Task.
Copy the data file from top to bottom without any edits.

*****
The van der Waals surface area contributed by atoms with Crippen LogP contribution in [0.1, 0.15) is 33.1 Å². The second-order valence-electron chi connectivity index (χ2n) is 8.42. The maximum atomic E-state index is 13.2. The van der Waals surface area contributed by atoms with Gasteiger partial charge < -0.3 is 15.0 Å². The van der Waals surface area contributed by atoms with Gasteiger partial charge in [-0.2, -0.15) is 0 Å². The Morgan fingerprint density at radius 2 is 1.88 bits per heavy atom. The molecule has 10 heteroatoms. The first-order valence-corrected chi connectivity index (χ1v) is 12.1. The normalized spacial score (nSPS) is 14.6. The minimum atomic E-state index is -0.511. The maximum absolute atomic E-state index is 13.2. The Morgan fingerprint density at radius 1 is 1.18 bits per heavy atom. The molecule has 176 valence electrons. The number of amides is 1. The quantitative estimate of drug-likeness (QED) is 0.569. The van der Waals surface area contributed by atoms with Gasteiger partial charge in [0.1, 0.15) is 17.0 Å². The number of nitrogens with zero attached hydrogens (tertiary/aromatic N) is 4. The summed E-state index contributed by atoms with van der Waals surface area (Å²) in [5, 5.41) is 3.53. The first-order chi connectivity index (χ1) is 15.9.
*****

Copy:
The van der Waals surface area contributed by atoms with Crippen LogP contribution in [0.1, 0.15) is 33.1 Å². The second-order valence-electron chi connectivity index (χ2n) is 8.42. The maximum atomic E-state index is 13.2. The van der Waals surface area contributed by atoms with Gasteiger partial charge < -0.3 is 15.0 Å². The van der Waals surface area contributed by atoms with Gasteiger partial charge in [-0.2, -0.15) is 0 Å². The Morgan fingerprint density at radius 2 is 1.88 bits per heavy atom. The molecule has 10 heteroatoms. The first-order valence-corrected chi connectivity index (χ1v) is 12.1. The normalized spacial score (nSPS) is 14.6. The minimum atomic E-state index is -0.511. The maximum absolute atomic E-state index is 13.2. The Morgan fingerprint density at radius 1 is 1.18 bits per heavy atom. The molecule has 176 valence electrons. The number of amides is 1. The quantitative estimate of drug-likeness (QED) is 0.569. The van der Waals surface area contributed by atoms with Gasteiger partial charge in [0.1, 0.15) is 17.0 Å². The number of nitrogens with zero attached hydrogens (tertiary/aromatic N) is 4. The summed E-state index contributed by atoms with van der Waals surface area (Å²) in [5, 5.41) is 3.53. The first-order chi connectivity index (χ1) is 15.9.